As to point #2–the example in which you’re holding the pen–aren’t there so many things in a contract that “make no sense” and, if so, then shouldn’t there be neutralizing paragraphs for those nonsensical things as well? Assuming that you are correct about “states” being no different than “represents and warrants,” then I suppose that, as an academic matter, you would use “states” to convey written assertions of fact (and you save a couple of key strokes). But, as a practical matter, if there is so much push-back, chatter, and reluctance to depart from “represents and warrants”–and if you feel that that phrase is not distinguishable from “states”–then why go to the mattresses?

          • I want there to be a meeting of the minds, because I’m not interested in winning fights. If someone thinks that R&W means something, I’m not going to simply rely on the fact that because I’m right I’ll win any fight we get into. Instead, I want to preclude the possibility of a fight.

            “So many things in a contract that make no sense”? Not in my world.

            “Save a couple of key strokes”? You misunderstand what I do.

            So much reluctance? How do you know? As I’ve noted elsewhere, using states might not be that big a deal.

            And no assumptions are required: I’m right.

  2. I’m somewhere else on this issue, but I do understand Ken to be giving this advice:

    (1) Use ‘states’ when you are the original drafter. If that makes the other side’s drafter fidgety, placate her by adding the neutralizing sentence.

    (2) When the other side does the first draft and fills it with ‘represents’, ‘warrants’, or both, and for some reason you do not want to request that every instance be changed to ‘states’, suggest instead the minimal addition of the neutralizing sentence.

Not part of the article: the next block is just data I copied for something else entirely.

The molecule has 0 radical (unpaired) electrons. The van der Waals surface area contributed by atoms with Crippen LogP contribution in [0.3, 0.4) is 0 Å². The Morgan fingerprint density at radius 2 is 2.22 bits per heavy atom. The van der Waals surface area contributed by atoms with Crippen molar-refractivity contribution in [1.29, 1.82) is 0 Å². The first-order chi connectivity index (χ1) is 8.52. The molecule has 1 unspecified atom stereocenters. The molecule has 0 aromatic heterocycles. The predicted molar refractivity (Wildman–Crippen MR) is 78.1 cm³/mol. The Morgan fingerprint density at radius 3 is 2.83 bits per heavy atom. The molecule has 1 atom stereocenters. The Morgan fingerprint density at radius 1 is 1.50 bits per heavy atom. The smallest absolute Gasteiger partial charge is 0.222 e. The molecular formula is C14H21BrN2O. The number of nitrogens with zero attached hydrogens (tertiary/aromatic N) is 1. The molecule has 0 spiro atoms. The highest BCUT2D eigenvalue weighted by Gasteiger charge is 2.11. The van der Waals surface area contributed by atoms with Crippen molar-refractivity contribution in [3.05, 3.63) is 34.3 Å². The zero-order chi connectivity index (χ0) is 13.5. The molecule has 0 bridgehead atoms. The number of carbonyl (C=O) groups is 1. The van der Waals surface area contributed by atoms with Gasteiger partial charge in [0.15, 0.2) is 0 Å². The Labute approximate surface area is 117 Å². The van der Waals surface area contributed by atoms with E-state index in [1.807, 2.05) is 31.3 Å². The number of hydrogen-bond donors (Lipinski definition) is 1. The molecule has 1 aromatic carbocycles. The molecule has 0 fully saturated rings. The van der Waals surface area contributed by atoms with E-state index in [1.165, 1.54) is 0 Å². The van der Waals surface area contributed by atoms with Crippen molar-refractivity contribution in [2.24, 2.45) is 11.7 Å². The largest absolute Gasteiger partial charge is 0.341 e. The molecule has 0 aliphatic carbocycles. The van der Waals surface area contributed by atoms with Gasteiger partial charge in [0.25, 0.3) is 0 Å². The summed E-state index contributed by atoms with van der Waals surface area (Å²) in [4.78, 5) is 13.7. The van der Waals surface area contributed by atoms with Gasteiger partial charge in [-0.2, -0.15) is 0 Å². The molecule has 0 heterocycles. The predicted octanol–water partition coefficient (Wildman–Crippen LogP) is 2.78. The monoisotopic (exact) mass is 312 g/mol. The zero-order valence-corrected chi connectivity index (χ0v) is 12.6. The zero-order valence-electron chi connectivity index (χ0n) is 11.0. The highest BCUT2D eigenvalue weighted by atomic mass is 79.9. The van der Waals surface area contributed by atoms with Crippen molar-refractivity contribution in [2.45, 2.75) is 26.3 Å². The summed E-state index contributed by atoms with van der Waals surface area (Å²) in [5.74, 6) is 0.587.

As for the substance of the proposed neutralizing sentence, a few comments:

    1/ Surely it can’t be literally true that the verb introducing a statement of fact does not affect remedies. For example, what if the introducing verb is ‘denies’?

    2/ If the choice of verb is truly without effect on remedies, then even ‘states’ doesn’t make the declarant any more liable than anyone else if the statement of fact is false. If the verb ties the declarant more than any other party to the statement of fact for a remedy, then the verb does affect available remedies, and the neutralizing sentence is false.

    3/ If a statement of fact is false, it can have consequences other than remedies: “If Party A’s claim to have good title to Blackacre is inaccurate, then Party A’s admission to the Property Owners’ Association will be void ab initio’. That’s a consequence, not a remedy. The neutralizing sentence deals only with remedies and not the broader idea of consequences.